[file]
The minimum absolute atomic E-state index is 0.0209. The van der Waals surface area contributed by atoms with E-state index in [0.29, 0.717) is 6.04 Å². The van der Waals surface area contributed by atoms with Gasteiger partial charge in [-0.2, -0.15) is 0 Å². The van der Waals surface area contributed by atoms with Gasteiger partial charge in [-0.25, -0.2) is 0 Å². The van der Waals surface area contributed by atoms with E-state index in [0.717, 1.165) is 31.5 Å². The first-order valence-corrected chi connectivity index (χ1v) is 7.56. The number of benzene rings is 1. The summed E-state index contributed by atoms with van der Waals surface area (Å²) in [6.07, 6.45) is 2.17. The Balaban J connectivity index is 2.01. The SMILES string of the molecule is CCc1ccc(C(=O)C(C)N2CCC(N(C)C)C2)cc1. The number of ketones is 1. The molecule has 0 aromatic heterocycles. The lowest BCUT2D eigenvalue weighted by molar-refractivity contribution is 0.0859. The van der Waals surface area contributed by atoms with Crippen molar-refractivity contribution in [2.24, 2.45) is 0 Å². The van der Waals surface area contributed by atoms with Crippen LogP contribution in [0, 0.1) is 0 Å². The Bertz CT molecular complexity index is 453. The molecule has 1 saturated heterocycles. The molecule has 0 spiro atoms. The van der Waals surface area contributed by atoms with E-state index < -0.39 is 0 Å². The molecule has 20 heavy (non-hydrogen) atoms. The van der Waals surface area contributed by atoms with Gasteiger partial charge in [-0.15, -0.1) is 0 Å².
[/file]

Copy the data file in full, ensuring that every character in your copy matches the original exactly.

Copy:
The minimum absolute atomic E-state index is 0.0209. The van der Waals surface area contributed by atoms with E-state index in [0.29, 0.717) is 6.04 Å². The van der Waals surface area contributed by atoms with Gasteiger partial charge in [-0.2, -0.15) is 0 Å². The van der Waals surface area contributed by atoms with Gasteiger partial charge in [-0.25, -0.2) is 0 Å². The van der Waals surface area contributed by atoms with E-state index in [0.717, 1.165) is 31.5 Å². The first-order valence-corrected chi connectivity index (χ1v) is 7.56. The number of benzene rings is 1. The summed E-state index contributed by atoms with van der Waals surface area (Å²) in [6.07, 6.45) is 2.17. The Balaban J connectivity index is 2.01. The SMILES string of the molecule is CCc1ccc(C(=O)C(C)N2CCC(N(C)C)C2)cc1. The number of ketones is 1. The molecule has 0 aromatic heterocycles. The lowest BCUT2D eigenvalue weighted by molar-refractivity contribution is 0.0859. The van der Waals surface area contributed by atoms with Crippen molar-refractivity contribution in [2.24, 2.45) is 0 Å². The van der Waals surface area contributed by atoms with Crippen LogP contribution in [0, 0.1) is 0 Å². The Bertz CT molecular complexity index is 453. The molecule has 1 saturated heterocycles. The molecule has 0 spiro atoms. The van der Waals surface area contributed by atoms with E-state index < -0.39 is 0 Å². The molecule has 20 heavy (non-hydrogen) atoms. The van der Waals surface area contributed by atoms with Gasteiger partial charge in [-0.15, -0.1) is 0 Å².